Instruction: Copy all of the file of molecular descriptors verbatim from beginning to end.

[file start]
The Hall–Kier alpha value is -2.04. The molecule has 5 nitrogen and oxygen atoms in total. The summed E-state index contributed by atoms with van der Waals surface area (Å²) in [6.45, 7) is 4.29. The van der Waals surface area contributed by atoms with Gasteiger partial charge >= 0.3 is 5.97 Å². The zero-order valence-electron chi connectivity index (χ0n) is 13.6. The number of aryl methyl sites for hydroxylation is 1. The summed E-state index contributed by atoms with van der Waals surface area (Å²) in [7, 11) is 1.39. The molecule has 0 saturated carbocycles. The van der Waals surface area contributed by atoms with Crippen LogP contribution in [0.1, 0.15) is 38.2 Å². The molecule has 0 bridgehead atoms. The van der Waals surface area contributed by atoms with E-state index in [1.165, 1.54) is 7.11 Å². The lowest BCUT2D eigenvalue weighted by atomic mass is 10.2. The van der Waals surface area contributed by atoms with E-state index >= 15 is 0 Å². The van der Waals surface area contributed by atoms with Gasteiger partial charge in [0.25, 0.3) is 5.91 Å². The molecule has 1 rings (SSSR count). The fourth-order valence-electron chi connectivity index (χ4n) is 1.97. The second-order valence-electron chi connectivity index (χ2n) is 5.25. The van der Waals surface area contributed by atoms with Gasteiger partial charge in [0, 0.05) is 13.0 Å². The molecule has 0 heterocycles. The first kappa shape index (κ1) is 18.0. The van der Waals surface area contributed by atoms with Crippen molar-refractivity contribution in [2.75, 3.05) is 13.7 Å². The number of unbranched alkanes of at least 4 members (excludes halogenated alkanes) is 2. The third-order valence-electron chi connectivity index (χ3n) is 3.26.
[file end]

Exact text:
The Hall–Kier alpha value is -2.04. The molecule has 5 nitrogen and oxygen atoms in total. The summed E-state index contributed by atoms with van der Waals surface area (Å²) in [6.45, 7) is 4.29. The van der Waals surface area contributed by atoms with Gasteiger partial charge >= 0.3 is 5.97 Å². The zero-order valence-electron chi connectivity index (χ0n) is 13.6. The number of aryl methyl sites for hydroxylation is 1. The summed E-state index contributed by atoms with van der Waals surface area (Å²) in [7, 11) is 1.39. The molecule has 0 saturated carbocycles. The van der Waals surface area contributed by atoms with Crippen LogP contribution in [0.1, 0.15) is 38.2 Å². The molecule has 0 bridgehead atoms. The van der Waals surface area contributed by atoms with E-state index in [1.165, 1.54) is 7.11 Å². The lowest BCUT2D eigenvalue weighted by atomic mass is 10.2. The van der Waals surface area contributed by atoms with E-state index >= 15 is 0 Å². The van der Waals surface area contributed by atoms with Gasteiger partial charge in [0.25, 0.3) is 5.91 Å². The molecule has 1 rings (SSSR count). The fourth-order valence-electron chi connectivity index (χ4n) is 1.97. The second-order valence-electron chi connectivity index (χ2n) is 5.25. The van der Waals surface area contributed by atoms with Gasteiger partial charge in [0, 0.05) is 13.0 Å². The molecule has 0 heterocycles. The first kappa shape index (κ1) is 18.0. The van der Waals surface area contributed by atoms with Crippen molar-refractivity contribution in [2.75, 3.05) is 13.7 Å². The number of unbranched alkanes of at least 4 members (excludes halogenated alkanes) is 2. The third-order valence-electron chi connectivity index (χ3n) is 3.26.